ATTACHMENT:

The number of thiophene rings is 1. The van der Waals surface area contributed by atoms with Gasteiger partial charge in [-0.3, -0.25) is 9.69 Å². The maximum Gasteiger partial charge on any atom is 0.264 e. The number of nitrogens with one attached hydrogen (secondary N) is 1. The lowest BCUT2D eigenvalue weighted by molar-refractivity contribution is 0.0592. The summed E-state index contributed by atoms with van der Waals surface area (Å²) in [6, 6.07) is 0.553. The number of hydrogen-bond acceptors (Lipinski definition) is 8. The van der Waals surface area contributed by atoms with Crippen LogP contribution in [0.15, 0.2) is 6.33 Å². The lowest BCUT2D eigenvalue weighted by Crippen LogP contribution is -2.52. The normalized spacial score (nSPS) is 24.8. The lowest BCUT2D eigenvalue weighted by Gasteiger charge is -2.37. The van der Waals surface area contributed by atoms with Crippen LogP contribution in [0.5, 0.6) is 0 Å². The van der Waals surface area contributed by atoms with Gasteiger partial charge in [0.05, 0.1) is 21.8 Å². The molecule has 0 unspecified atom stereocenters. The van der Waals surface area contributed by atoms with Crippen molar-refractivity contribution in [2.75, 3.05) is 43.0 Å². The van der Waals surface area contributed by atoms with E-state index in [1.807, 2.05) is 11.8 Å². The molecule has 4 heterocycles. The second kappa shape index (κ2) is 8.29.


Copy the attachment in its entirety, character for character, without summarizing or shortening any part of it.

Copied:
The number of thiophene rings is 1. The van der Waals surface area contributed by atoms with Gasteiger partial charge in [-0.3, -0.25) is 9.69 Å². The maximum Gasteiger partial charge on any atom is 0.264 e. The number of nitrogens with one attached hydrogen (secondary N) is 1. The lowest BCUT2D eigenvalue weighted by molar-refractivity contribution is 0.0592. The summed E-state index contributed by atoms with van der Waals surface area (Å²) in [6, 6.07) is 0.553. The number of hydrogen-bond acceptors (Lipinski definition) is 8. The van der Waals surface area contributed by atoms with Crippen LogP contribution in [0.15, 0.2) is 6.33 Å². The lowest BCUT2D eigenvalue weighted by Crippen LogP contribution is -2.52. The normalized spacial score (nSPS) is 24.8. The lowest BCUT2D eigenvalue weighted by Gasteiger charge is -2.37. The van der Waals surface area contributed by atoms with Crippen LogP contribution in [0.5, 0.6) is 0 Å². The van der Waals surface area contributed by atoms with Gasteiger partial charge in [0.05, 0.1) is 21.8 Å². The molecule has 0 unspecified atom stereocenters. The van der Waals surface area contributed by atoms with Crippen molar-refractivity contribution in [2.75, 3.05) is 43.0 Å². The van der Waals surface area contributed by atoms with E-state index in [1.807, 2.05) is 11.8 Å². The molecule has 4 heterocycles. The second kappa shape index (κ2) is 8.29.